While she is Feadship’s first biofuel cruiser, she likely won’t be the last. The sea trial results for the Feadship yacht Obsidian have, according to the shipyard, bested the already-stringent carbon-emission-reducing requirements from the owner. She’s also the first of more contracts to come where advanced electric propulsion, biofuels, and better hull designs combine to make a difference.
The owner’s brief specified a superyacht with a higher level of energy efficiency and carbon reduction than Feadship’s first hybrid yacht, Savannah. That 2015 delivery relies upon hybrid propulsion to burn 30 percent less fuel than traditionally powered projects. Technological advances since then were important both to the owner of the 276-foot (84-meter) Obsidian and Feadship.
Firstly, Feadship’s De Voogt Naval Architects analyzed not only potential carbon-dioxide emissions, but also the overall impact of Obsidian’s materials, including interior finishings. The work, organized by the studio’s senior designer, Bram Jongepier, set the groundwork for what’s now the Yacht Environmental Transparency Index (YETI) of the sustainability non-profit Water Revolution Foundation. Through YETI, the Foundation, of which Feadship is a member, gathers data on shore power, fuel, and more from shipyards, engine manufacturers, and other stakeholders. The tool predicts a yacht’s environmental impact during a typical operational year. Jongepier says that YETI currently captures 90 percent of a yacht’s lifecycle. As for the operational profile of the Feadship yacht Obsidian, she’ll have a 27-percent lower impact than a same-size superyacht from within the past five years. Furthermore, her impact with be even more noteworthy, around 60 percent lower, when she runs on HVO.
HVO is a biofuel, which the superyacht substitutes for diesel fuel. She further eschews traditional main engines, rudders, and shafts. Instead, her propulsion system uses four tailored Caterpillar C32s with permanent magnets, operating as gensets. They work in conjunction with two Veth contra-rotating thrusters for propulsion and steering. The lack of appendages and the Veth units’ efficiency lessen vibration, yet another owner directive. Additionally, a massive battery bank with four and a half times the electrical-storage capacity of Savannah’s is aboard. Specifically, it’s a 4.5-MWh battery bank, with charging handled by the Caterpillars when needed. The batteries take on the hotel load (air conditioning, lighting, hot water, and more), with YETI helping determine the best peak shaving.
Significantly, YETI determined that 60 percent of an average superyacht’s energy consumption directly relates to hotel load. With that as a target to reduce, waste-heat recovery became a solution, from not only the gensets but also the A.C. chillers and further systems. Ultimately, more heat recovery comes from more systems, plus sea water, too, than any previous Feadship. A computer system selects the most efficient combination depending on whether the yacht is at anchor, on shore power, or underway.
Additional details about the propulsion and operational system are worth noting. For instance, a dedicated cool room on the tank deck houses the 560 battery modules. Therein lies yet another advantage of the Feadship yacht Obsidian. Propulsion-related equipment need not be in one central area. Therefore, the thrusters, gensets, and batteries are each where weight distribution and access for the 27-person crew are optimal. Related to this, the engine room itself is just one level, something Feadship hasn’t done on a large project in several years. Finally, while long-range cruising taps the Caterpillars, the batteries alone should allow 35 nautical miles at 10 knots. Anchored, meanwhile, they’ll provide silent power for 10 to 15 hours.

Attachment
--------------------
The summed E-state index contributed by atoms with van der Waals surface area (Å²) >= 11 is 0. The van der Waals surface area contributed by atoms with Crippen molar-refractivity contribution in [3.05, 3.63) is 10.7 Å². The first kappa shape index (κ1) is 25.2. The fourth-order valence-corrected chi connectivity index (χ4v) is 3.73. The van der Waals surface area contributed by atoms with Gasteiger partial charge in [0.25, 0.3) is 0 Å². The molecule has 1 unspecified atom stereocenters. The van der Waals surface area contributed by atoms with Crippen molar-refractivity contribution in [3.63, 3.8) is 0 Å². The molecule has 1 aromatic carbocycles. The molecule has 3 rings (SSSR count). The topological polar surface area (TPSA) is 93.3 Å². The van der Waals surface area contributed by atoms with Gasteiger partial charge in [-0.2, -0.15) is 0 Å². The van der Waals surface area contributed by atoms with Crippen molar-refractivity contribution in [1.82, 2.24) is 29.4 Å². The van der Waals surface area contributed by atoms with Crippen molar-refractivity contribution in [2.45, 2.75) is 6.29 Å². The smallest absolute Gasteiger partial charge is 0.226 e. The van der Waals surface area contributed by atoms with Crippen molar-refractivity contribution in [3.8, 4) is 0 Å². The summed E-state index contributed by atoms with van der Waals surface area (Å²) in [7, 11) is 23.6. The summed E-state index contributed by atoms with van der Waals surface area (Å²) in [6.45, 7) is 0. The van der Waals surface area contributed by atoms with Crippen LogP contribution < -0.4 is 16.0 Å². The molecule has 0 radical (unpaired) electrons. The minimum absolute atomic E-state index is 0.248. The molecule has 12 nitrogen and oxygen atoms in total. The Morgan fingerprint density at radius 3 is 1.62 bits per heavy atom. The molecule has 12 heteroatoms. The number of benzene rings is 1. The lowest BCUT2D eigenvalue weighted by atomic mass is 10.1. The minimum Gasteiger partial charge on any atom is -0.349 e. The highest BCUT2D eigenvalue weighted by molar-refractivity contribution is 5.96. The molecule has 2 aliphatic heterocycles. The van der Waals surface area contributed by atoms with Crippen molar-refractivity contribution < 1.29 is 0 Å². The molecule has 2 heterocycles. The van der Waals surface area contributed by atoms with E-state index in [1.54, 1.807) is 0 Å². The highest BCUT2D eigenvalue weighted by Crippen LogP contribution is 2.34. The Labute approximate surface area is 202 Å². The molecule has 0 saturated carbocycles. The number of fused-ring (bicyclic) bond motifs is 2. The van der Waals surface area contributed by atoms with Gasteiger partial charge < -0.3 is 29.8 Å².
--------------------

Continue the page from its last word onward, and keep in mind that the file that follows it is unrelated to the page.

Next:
Of course, the De Voogt studio had to design Obsidian’s hull for more efficiency, too In fact, it designed the hull for cruising-speed efficiency (12 knots), rather than top-speed efficiency (17 knots), the latter the customary practice. Tank tests confirmed a low, slim hull worked best, as did carbon fiber to reduce weight for louvered aft-deck overhangs. As the image above reveals, that in turn allowed for more creative design solutions.
Speaking of creative design, the Feadship yacht Obsidian gained more space for guest accommodations due to the one-level engine room. Two design studios, RWD and Monk Design, collaborated on creating seven guest staterooms and several unexpected areas to delight them. For example, an asymmetrical atrium stairway connects to a lower-deck dining room. A wall in that dining room opens to reveal views less than one inch (75 centimeters) above the water. Another hidden staircase takes guests to a study and a sunken lounge on the main deck. Yet another sunken lounge aft, a.k.a. an Aqua Lounge, has windows beneath the water’s surface. The lounge can be a cinema or classroom, too. Further rooms and foyers situate off, not on, fore-to-aft and side-to-side arrangements, again contrary to tradition. And, other than the staterooms, no guest area has 90-degree angles, either. Lots of asymmetry characterizes alfresco areas as well.
Of all the areas sure to elicit smiles, the Feadship yacht Obsidian saves one of the best for the bow. Tucked inside it is an observation lounge, with double-curved, full-height glass. Guests access it from their stateroom foyer, through the tender garage—where fast-charging stations power up the custom Tenderworks boats.
Monk Design monk-design.com
More About the Yacht Obsidian
LOA: 276’3” (84.2 meters)
Beam: 44’9” (13.65 meters)
Draft: 12’4” (3.75 meters)
Guests: 14 in 7 staterooms
Engines: diesel-electric system with 4/Caterpillar C32 gensets and permanent magnets
Range: 8,000+ nautical miles at 12 knots
Stylist: RWD, Monk Design
Naval Architect: De Voogt Naval Architects
Interior Designer: RWD, Monk Design